Could You Live in an RV?
Fasten your seatbelts and take a week or two to test-drive the roving lifestyle.
Recreational vehicle sales sagged during the Great Recession, but lately they have ticked back up, thanks to gas prices that have stayed below $3 a gallon for nearly a year. If you’ve thought about investing a small fortune in one of these mobile motel rooms, perhaps because you’re contemplating a nomadic retirement, think about renting one to try out the lifestyle for a week or two.
A number of national chains rent RVs. A weeklong rental from Cruise America, for example, typically costs about $1,000, depending on where you rent and how far you drive (see our chart below for more details). Other national chains include El Monte and Road Bear. Renting is also a good option if you’re looking for an affordable and convenient way to see the scenery on your next vacation.
First, the bad news. Let’s get the driving part out of the way because it’s pretty miserable. Most rental RVs are Class C motor homes: The cab and chassis of a full-size van are merged with a big box that houses enough beds to sleep up to seven, plus a kitchen, a toilet, a shower, a television and whatever other features the builder chooses to include.
For my recent RV excursion, taking my family to visit friends in Rehoboth Beach, Del., I rented a Coachmen Freelander 28DS from Ace RV in Herndon, Va. The Freelander is a Class C RV, and that means no matter how nicely appointed it is in back, the front is still just a regular work van.
Pull away from a stop and the engine labors loudly, joined by a cacophony of creaks and rattles as the rest of the vehicle slowly realizes that it, too, has to come along. Turning? Better swing wide (and check those mirrors). Backing up? If you’re lucky, you’ll have a rearview camera. Otherwise, send out spotters. Crosswinds? Two hands on the wheel at all times. Crosswinds on narrow, high bridges, such as the Chesapeake Bay Bridge, which I had to cross to get to the beach? Now we’re really sweating. As a friend of mine puts it, driving an RV is “like suddenly becoming very, very fat.”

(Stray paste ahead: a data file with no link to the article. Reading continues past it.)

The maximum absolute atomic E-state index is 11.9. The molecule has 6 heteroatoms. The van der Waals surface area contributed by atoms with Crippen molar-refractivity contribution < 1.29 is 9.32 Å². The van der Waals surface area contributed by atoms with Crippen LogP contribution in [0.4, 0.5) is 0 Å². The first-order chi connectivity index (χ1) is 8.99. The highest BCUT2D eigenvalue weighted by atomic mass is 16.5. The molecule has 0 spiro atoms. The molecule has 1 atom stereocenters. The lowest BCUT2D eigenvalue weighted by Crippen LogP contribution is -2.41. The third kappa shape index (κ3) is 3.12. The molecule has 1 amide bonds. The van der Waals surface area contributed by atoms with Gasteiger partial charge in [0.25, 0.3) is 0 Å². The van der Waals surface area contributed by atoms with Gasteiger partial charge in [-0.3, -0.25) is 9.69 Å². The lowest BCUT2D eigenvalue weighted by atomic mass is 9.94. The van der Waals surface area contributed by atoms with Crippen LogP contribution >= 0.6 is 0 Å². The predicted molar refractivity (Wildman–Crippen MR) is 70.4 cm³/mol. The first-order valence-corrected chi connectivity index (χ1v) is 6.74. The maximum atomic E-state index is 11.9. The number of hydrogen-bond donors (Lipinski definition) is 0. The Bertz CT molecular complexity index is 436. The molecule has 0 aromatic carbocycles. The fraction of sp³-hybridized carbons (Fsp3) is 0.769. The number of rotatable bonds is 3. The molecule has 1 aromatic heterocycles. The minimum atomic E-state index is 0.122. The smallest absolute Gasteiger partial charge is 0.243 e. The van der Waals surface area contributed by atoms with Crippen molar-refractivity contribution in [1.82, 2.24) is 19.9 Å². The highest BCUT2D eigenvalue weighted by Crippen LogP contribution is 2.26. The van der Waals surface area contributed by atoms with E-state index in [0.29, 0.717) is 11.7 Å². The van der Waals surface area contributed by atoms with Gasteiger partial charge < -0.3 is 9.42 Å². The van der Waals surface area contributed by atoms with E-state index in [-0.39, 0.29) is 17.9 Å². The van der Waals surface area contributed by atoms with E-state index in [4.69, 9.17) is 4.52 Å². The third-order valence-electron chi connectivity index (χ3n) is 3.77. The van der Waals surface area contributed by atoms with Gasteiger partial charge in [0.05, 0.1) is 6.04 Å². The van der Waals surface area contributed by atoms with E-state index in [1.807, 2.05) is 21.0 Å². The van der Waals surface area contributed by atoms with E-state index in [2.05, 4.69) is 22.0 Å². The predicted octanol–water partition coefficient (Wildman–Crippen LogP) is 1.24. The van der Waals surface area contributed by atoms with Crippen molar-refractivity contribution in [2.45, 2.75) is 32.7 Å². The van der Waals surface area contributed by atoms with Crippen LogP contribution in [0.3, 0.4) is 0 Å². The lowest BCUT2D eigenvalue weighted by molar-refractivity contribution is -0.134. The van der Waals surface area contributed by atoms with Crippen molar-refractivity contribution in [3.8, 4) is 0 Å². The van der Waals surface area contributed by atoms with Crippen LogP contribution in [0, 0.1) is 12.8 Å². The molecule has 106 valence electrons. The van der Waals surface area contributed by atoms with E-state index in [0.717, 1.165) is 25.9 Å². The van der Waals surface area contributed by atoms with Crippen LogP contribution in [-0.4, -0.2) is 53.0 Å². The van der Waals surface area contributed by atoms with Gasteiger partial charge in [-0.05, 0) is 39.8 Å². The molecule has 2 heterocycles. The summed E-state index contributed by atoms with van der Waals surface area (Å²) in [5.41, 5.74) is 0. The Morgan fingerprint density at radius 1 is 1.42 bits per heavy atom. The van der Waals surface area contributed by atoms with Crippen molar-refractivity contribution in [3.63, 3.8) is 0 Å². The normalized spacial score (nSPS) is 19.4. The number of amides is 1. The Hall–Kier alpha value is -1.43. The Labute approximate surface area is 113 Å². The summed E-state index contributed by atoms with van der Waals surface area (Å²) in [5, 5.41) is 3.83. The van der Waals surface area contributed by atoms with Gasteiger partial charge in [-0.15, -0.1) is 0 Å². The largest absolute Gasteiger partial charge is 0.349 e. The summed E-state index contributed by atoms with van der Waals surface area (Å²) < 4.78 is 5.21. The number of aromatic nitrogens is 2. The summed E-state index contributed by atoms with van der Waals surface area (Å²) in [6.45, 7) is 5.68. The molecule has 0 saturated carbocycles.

No special driver’s license is typically required to rent an RV, but that belies the complexity of operating one. At the very least, pay close attention during the how-it-works tour of your vehicle because that’s when you’ll realize that you’re not just checking into a cabin; you’re ripping that cabin from its sewer, water and electrical lines and taking it somewhere. (Cruise America offers an instructional video for renters; you can view it on YouTube.)
If the goal of your trip is to scope out using an RV as part of your retirement plan, keep in mind that most Class C motor homes (average retail price, $89,000) don’t measure up in size and amenities to the bus-style, Class A RVs (averaging $180,000) that retirees favor. If you want a taste of that life, pay the extra for a Class A rental. El Monte and Road Bear offer these for about $2,000 to $3,000 a week, as do many independents.